'Photo-Prem' review: Light-hearted take on death, despair and fear
Neena Kulkarni-starrer Marathi comedy-drama Photo-Prem is now streaming on Amazon Prime. The film focuses on the struggle of a middle-aged housewife to get a perfect photo to be hung up on the wall after her death. The catch is, she is afraid of the camera. The film has been directed and co-written by Aditya Rathi and Gayatri Patil. Here's our review.
Story: Maee is on a mission for a good photo
After attending a prayer meet, where the deceased's family couldn't produce any picture of hers for an obituary, Kulkarni's character Maee gets a wake-up call. Her camera phobia has kept her out of pictures for decades but she realizes that a good picture is the only legacy you leave behind. She obsessively starts following the obituaries in paper and in real life!
The premise is frustrating at first but later becomes gripping
For a generation like ours, which can click a-picture-a-minute, the premise at first is frustrating but slowly, you are on-board with Maee's journey to overcome her fear, and score a perfect picture, while subliminally dealing with the topic of inevitability of death.
Kulkarni wins heart; supporting characters help carry the film
Kulkarni, who is a veteran in both Hindi and Marathi cinema, is a delight in every frame. Her expressions, when she tries to smile for the camera, are impeccable. Apart from her, the house-help Shantabai (Chaitrali Rode) and the neighborhood kid Teju, who are good samaritans helping her on her journey, carry the film forward and add the needed pizzazz.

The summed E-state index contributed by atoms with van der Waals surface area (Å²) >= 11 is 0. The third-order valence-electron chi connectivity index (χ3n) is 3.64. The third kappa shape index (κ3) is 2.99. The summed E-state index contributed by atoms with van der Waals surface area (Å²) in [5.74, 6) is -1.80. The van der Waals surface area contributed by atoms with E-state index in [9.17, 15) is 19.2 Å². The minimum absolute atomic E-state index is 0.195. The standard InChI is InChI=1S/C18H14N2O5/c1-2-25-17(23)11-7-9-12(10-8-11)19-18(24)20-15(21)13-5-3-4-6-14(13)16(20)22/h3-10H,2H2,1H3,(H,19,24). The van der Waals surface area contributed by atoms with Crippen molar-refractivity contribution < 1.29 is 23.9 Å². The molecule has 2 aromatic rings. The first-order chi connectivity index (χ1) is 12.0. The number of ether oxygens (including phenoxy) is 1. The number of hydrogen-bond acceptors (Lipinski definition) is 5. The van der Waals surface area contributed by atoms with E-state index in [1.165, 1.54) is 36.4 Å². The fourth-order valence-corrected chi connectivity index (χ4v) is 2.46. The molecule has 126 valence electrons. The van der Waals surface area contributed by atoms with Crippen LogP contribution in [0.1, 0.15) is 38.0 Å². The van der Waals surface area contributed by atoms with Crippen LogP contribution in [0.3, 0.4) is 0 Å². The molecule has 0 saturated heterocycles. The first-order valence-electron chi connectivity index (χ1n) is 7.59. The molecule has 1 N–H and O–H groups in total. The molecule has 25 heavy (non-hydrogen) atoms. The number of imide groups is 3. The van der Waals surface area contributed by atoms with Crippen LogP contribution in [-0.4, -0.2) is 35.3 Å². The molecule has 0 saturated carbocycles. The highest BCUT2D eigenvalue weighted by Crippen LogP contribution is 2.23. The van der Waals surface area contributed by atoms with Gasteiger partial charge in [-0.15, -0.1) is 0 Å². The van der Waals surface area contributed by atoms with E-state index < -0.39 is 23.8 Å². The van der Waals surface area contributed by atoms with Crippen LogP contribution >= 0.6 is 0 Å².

Sequence where Maee discovers a camera is the highlight
Maee, who is constantly thinking of facing an untimely death, suddenly finds a camera one day. The child-like wonder with which she looks at the world through the camera's viewfinder is the highlight of the whole movie.
The direction is subtle; film seems draggy in parts
A film where there aren't many characters or sub-plots should be fast-paced. Photo-Prem lacks that, as many sequences sometimes feel unnecessary and dragged-out. The camera work and production design are subtle and evoke that it's happening next-door-kinda feel. The song used toward the end seems unnecessary, as by then you want the film to reach its climax.
Conclusion: The film makes an important point, gets 3/5
The 93-minutes-long film starts out as poignant with a spoonful of funny, but by the interval, the writing becomes a little lethargic and so does the pace. It still manages to make an important statement about death and the fear of what legacy one leaves behind for others. The film can be a good one time watch, especially for Kulkarni. Final rating: 3/5 stars.